St. Patrick’s Day is a beloved tradition around the world, but amid all the green wearing, pinching, shamrock decorating and Guinness toasting, how many know the history behind the day and the saint himself? Read and learn about the history of St. Patrick’s Day, and you may even be able to take some tidbits of knowledge and impress your mates at the local pub.
Who was St. Patrick, and why do millions of drunken revelers celebrate his day every year on March 17? St. Patrick is now considered by many to be Ireland’s patron saint. Even though he has become a highly decorated figure in Ireland’s history, there are a lot of misconceptions around his true background and legend. Some may have heard the story of how he banished all of the snakes from Ireland, but the reality is that story is simply not true. Thank thousands of years of exaggerated gossiping and storytelling for that falsehood.
The real story goes something like this: St. Patrick was born just Patrick to well-off British parents around the end of the fourth century. It is thought that he died on March 17 (which makes sense, as this is now the day St. Patrick’s Day is celebrated) around the date 460 A.D. Patrick’s father was actually a Christian deacon, but it’s thought that he wasn’t a deacon for the religious aspect, but rather for the tax breaks. Because his father wasn’t drawn toward religion, it’s thought that Patrick didn’t get his religious influences from inside his family.
At the age of sixteen, a group or raiders laid siege upon Patrick’s family’s home, taking him captive in the process. The raiders took Patrick away with them to Ireland, where he spent the next six years working and toiling in solitude. While in captivity, Patrick’s role was that of a shepherd, with only his sheep for company. Frightened, lonely and isolated, he turned to God and religion for guidance, and became a devout Christian.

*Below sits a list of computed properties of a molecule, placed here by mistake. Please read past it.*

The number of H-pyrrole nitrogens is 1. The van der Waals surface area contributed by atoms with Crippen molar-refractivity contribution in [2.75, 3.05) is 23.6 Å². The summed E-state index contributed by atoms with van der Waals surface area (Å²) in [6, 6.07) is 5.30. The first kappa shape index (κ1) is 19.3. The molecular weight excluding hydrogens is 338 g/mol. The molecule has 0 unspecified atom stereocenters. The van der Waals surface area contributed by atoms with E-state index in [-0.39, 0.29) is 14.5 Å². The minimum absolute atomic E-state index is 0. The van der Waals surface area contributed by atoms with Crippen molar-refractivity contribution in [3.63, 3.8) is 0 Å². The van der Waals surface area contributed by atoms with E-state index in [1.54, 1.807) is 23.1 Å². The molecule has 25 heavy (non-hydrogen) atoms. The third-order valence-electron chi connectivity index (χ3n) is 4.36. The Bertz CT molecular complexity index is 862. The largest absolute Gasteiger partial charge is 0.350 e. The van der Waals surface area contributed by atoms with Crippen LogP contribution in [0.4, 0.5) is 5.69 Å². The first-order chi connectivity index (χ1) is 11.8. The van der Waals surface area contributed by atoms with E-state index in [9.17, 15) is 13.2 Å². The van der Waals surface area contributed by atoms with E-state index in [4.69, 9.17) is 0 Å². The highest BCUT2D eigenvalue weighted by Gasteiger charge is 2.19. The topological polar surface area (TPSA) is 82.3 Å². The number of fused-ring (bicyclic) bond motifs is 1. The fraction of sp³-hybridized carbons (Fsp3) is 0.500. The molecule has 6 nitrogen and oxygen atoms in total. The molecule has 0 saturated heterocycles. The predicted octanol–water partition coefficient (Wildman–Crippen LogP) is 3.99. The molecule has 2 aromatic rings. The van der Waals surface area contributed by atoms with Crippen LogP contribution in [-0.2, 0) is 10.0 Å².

At the end of his sixth year in captivity, Patrick heard the voice of God speak to him, telling him that it was time to leave Ireland. Upon receiving this message, Patrick escaped his captors, walking nearly 200 miles from County Mayo (where it is believed he was held) back to his homeland of Britain. A little while after arriving in Britain, Patrick received yet another message from God. This one was urging him to actually return to Ireland, to help spread the good word of Christianity.
Patrick took this message very seriously, and launched himself into nearly fifteen years of missionary training and education. After his education was complete and he was ordained as a priest, Patrick was sent to Ireland to spread the message of his religion and convert those not already following it.
Many can become a priest, but what earned Patrick his saint status? He was familiar with Irish and Celtic cultural and historical beliefs, and he used those to help give the Irish something they could relate to within Christianity. He didn’t ask the Irish to give up their rituals, and instead focused on weaving them into his teachings.
Because the Irish people were used to celebrating their Gods with fire, Patrick used bonfires to celebrate the Easter holiday. It is also thought that Patrick created what is now known as the Celtic cross by incorporating the sun, a prevalent Irish symbol, onto the already existing Christian cross. Because of kindness and willingness to work with the beliefs of the native people of Ireland, he was bestowed with the honor of saint.
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